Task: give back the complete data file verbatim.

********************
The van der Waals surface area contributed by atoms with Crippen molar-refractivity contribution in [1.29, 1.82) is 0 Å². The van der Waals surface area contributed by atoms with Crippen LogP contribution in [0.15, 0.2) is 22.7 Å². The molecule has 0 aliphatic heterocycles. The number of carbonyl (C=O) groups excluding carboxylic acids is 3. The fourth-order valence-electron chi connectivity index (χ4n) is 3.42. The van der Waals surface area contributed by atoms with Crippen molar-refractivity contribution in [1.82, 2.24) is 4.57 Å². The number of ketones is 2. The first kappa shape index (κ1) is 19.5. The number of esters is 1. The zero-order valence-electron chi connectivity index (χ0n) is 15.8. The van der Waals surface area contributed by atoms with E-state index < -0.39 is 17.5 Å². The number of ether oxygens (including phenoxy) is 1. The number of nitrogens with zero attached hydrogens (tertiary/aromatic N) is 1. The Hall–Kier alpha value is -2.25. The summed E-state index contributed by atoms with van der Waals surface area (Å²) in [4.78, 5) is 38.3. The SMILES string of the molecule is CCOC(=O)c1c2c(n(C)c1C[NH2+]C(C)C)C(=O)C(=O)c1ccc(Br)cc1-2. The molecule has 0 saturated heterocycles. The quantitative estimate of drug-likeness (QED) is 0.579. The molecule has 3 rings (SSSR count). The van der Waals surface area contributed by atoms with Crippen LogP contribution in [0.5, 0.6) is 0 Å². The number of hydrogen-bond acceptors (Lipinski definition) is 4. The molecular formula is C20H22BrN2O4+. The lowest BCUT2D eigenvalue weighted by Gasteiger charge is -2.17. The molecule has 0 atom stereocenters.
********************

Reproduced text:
The van der Waals surface area contributed by atoms with Crippen molar-refractivity contribution in [1.29, 1.82) is 0 Å². The van der Waals surface area contributed by atoms with Crippen LogP contribution in [0.15, 0.2) is 22.7 Å². The molecule has 0 aliphatic heterocycles. The number of carbonyl (C=O) groups excluding carboxylic acids is 3. The fourth-order valence-electron chi connectivity index (χ4n) is 3.42. The van der Waals surface area contributed by atoms with Crippen molar-refractivity contribution in [1.82, 2.24) is 4.57 Å². The number of ketones is 2. The first kappa shape index (κ1) is 19.5. The number of esters is 1. The zero-order valence-electron chi connectivity index (χ0n) is 15.8. The van der Waals surface area contributed by atoms with E-state index < -0.39 is 17.5 Å². The number of ether oxygens (including phenoxy) is 1. The number of nitrogens with zero attached hydrogens (tertiary/aromatic N) is 1. The Hall–Kier alpha value is -2.25. The summed E-state index contributed by atoms with van der Waals surface area (Å²) in [4.78, 5) is 38.3. The SMILES string of the molecule is CCOC(=O)c1c2c(n(C)c1C[NH2+]C(C)C)C(=O)C(=O)c1ccc(Br)cc1-2. The molecule has 0 saturated heterocycles. The quantitative estimate of drug-likeness (QED) is 0.579. The molecule has 3 rings (SSSR count). The van der Waals surface area contributed by atoms with Crippen LogP contribution in [0.5, 0.6) is 0 Å². The number of hydrogen-bond acceptors (Lipinski definition) is 4. The molecular formula is C20H22BrN2O4+. The lowest BCUT2D eigenvalue weighted by Gasteiger charge is -2.17. The molecule has 0 atom stereocenters.